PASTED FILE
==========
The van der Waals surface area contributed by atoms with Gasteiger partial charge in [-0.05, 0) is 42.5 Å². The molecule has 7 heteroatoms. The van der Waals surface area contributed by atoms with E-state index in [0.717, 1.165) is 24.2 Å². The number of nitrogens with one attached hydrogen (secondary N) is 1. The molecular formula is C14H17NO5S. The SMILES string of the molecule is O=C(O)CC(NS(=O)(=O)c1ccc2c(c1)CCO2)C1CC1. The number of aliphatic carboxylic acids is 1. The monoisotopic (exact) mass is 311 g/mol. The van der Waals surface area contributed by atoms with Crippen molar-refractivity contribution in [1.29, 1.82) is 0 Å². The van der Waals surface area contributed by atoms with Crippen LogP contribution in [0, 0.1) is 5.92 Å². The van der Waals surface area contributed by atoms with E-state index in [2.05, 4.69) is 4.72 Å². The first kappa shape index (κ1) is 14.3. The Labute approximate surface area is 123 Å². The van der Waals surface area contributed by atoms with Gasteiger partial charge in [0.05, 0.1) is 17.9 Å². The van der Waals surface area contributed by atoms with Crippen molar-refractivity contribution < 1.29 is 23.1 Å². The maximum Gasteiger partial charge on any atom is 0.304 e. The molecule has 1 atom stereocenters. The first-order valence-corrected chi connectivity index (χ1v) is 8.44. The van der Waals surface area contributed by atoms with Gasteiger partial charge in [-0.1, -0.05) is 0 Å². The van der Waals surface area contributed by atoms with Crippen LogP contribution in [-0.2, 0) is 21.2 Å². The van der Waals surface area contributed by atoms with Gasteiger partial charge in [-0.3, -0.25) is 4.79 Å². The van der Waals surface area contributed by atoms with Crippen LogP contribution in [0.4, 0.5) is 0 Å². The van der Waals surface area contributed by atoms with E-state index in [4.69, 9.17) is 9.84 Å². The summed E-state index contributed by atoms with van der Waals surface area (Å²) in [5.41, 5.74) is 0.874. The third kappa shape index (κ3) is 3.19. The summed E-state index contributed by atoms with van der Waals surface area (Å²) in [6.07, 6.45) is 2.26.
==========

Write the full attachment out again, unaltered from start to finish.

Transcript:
The van der Waals surface area contributed by atoms with Gasteiger partial charge in [-0.05, 0) is 42.5 Å². The molecule has 7 heteroatoms. The van der Waals surface area contributed by atoms with E-state index in [0.717, 1.165) is 24.2 Å². The number of nitrogens with one attached hydrogen (secondary N) is 1. The molecular formula is C14H17NO5S. The SMILES string of the molecule is O=C(O)CC(NS(=O)(=O)c1ccc2c(c1)CCO2)C1CC1. The number of aliphatic carboxylic acids is 1. The monoisotopic (exact) mass is 311 g/mol. The van der Waals surface area contributed by atoms with Crippen molar-refractivity contribution in [1.29, 1.82) is 0 Å². The van der Waals surface area contributed by atoms with Crippen LogP contribution in [0, 0.1) is 5.92 Å². The van der Waals surface area contributed by atoms with E-state index in [2.05, 4.69) is 4.72 Å². The first kappa shape index (κ1) is 14.3. The Labute approximate surface area is 123 Å². The van der Waals surface area contributed by atoms with Gasteiger partial charge in [0.05, 0.1) is 17.9 Å². The van der Waals surface area contributed by atoms with Crippen molar-refractivity contribution < 1.29 is 23.1 Å². The maximum Gasteiger partial charge on any atom is 0.304 e. The molecule has 1 atom stereocenters. The first-order valence-corrected chi connectivity index (χ1v) is 8.44. The van der Waals surface area contributed by atoms with Gasteiger partial charge in [-0.1, -0.05) is 0 Å². The van der Waals surface area contributed by atoms with Crippen LogP contribution in [-0.2, 0) is 21.2 Å². The van der Waals surface area contributed by atoms with Gasteiger partial charge in [-0.3, -0.25) is 4.79 Å². The van der Waals surface area contributed by atoms with Crippen LogP contribution in [0.4, 0.5) is 0 Å². The van der Waals surface area contributed by atoms with E-state index in [4.69, 9.17) is 9.84 Å². The summed E-state index contributed by atoms with van der Waals surface area (Å²) in [5.41, 5.74) is 0.874. The third kappa shape index (κ3) is 3.19. The summed E-state index contributed by atoms with van der Waals surface area (Å²) in [6.07, 6.45) is 2.26.